The Australian Reptile Park and Australia Walkabout Wildlife Park have both welcomed the announcement of a $94.6M Federal government support package for zoos and aquariums, as they look into just how it might help them in coping with coronavirus shutdowns.
Announced on April 28, the funding is designed to help exhibiting zoos and aquariums with fixed operational costs associated with the caring of their animals, so that they can remain viable.
Australia Walkabout Wildlife Park Operations Manager, Tassin Barnard, said the funding was “a huge relief.
“I am going to sleep better knowing that help is just over the horizon and should reach us soon,” Barnard said.
“I’m not ready to call it a life line yet, because I don’t know yet that it is going to save us.
“It will be a few weeks before we find out if we are eligible at all and, if we are, how much of our animal welfare costs will be covered.
“I expect the large zoos with big predators, and elephants with massive appetites and unusual medical needs and complicated housing requirements, will be shouting loudest for the lions’ share of the money.
“We don’t know if any organisation will be ‘means tested’, so we don’t know if the money will go to those who need it most, or to those who spend the most, which is not always the same thing.
“But $94.6M is a big number so, if properly allocated, it should reach where it is needed.”
Barnard said that the wildlife sanctuary lost more than $100,000 due to closures and evacuations over the Christmas holiday period caused by the bushfire threat.
“We were OK with this because we decided to choose our animals’ safety first,” she said.
“After we reopened, our community was working with us to get back to normal.
“We had no idea that our recovery would be interrupted so completely by a world-wide pandemic.”
Barnard said closures forced by the pandemic had been a “struggle”.
“But we came into it with the right mindset,” she said.
“A practise run during the bushfires put us in good stead so there was no sense of panic.”
Barnard said the Park was continuing to function without paying visitors due to its “amazing staff” and supportive community.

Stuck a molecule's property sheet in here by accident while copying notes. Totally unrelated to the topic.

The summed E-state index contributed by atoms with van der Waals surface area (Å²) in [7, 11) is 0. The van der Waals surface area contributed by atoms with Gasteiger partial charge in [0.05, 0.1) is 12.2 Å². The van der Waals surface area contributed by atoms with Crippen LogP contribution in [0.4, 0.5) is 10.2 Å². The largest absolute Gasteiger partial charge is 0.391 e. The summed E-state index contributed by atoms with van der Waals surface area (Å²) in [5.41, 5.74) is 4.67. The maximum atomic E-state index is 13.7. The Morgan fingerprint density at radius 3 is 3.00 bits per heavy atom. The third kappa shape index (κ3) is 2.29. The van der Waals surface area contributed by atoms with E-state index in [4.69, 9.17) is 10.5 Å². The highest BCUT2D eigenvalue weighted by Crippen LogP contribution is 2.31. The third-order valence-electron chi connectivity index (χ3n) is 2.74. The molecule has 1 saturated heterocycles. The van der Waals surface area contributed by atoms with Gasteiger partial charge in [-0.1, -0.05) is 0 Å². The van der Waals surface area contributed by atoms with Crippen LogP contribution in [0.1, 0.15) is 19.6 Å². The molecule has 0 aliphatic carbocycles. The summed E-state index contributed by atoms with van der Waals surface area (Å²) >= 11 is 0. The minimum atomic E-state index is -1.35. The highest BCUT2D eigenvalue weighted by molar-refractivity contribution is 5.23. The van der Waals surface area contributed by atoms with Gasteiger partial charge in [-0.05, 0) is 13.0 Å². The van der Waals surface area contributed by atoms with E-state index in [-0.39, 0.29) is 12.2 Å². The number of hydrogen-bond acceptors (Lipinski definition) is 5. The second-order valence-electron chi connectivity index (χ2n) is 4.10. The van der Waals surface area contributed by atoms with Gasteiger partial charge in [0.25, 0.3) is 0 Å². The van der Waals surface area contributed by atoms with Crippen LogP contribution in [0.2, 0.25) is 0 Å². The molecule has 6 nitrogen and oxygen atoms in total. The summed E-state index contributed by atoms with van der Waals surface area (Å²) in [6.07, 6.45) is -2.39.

“The JobKeeper scheme was the real lifesaver,” she said.
“If that hadn’t come through for us, we would have had no money left within six weeks.”
Barnard said one of the largest expenditures for the park, outside the cost of animal and enclosure maintenance and wages, was the hefty power bill, which includes the cost of the electrified fox-proof fence around the perimeter of the park.
“Medications are also costly, although our wonderful vet offered to volunteer her time,” she said.
“But we refuse to let anything stop what we need to do.
“We keep each other smiling and we keep going.”
Australian Reptile Park General Manger, Tim Faulkner, said the park was doing “reasonably well given the circumstances”.
“We have a good business model and we are resilient,” Faulkner said.
“We have had a warm response to our online activities over this time and are enjoying the fact that we are continuing to allow people to be involved with and learn about animals and nature.
“The JobKeeper payment was radical for us as an organisation, and for our staff.
“We don’t really know what this latest package means for us yet, but it is wonderful in that it recognises the importance of zoos in education and economics and a range of things.
“I know we are eligible, but we’re not sure just what the breakdown will be.
“We are now going through the process of determining what it will mean for us.
“We’re as close as we can be to hibernation, but we will be ready to reopen when restrictions are lifted.”
In announcing the latest funding package, Deputy Prime Minister and Minister for Infrastructure, Transport and Regional Development, Michael McCormack, said zoos and aquariums would continue to be crucial to the visitor economies of many regional towns across Australia when their doors open again.
“Keeping our regional zoos and aquariums in the best shape possible as we deal with this pandemic will be vital to helping regional communities get back on their feet, sustaining local jobs,” he said.
Federal Tourism Minister, Simon Birmingham, said it was “absolutely crucial” that zoos and aquariums can still operate on the other side and “play a major role in helping our tourism industry to recover from this”.
“We know our world-class zoos and aquariums are major tourism drawcards for many of our major cities and regional centres across Australia, with over 20 million visitors walking through the gates each year,” he said.
“We also shouldn’t underestimate the huge positive flow on effects our zoos and aquariums provide to our economy.
“They bring thousands of visitors into communities who then spend millions of dollars visiting other attractions, sleeping in our hotels and dining in our restaurants.”
Minister for the Environment, Sussan Ley, said the funding would help ensure that zoos and aquariums could continue to provide quality treatment and care to their animals.
“While COVID-19 may be keeping visitors away, zookeepers, aquarium owners and veterinarians continue to play a lead role in wildlife recovery after the bushfires, from treatment and rehabilitation to the development of insurance populations,” she said.
“At the same time, they are caring for millions of animals who live permanently within their network, and this is critical funding to support the welfare of those animals along with the vital ongoing role that zoos play in conserving our environment and protecting native species.”
Media release, Apr 28
Deputy Prime Minister,
Minister for Trade, Tourism and Investment, Simon Birmingham
Minister for the Environment, Sussan Ley
and interview, Apr 29
Australia Walkabout Wildlife Park Operations manager,
Interview, Apr 30
Australian Reptile Park General manager, Tim Faulkner
Reporter: Terry Collins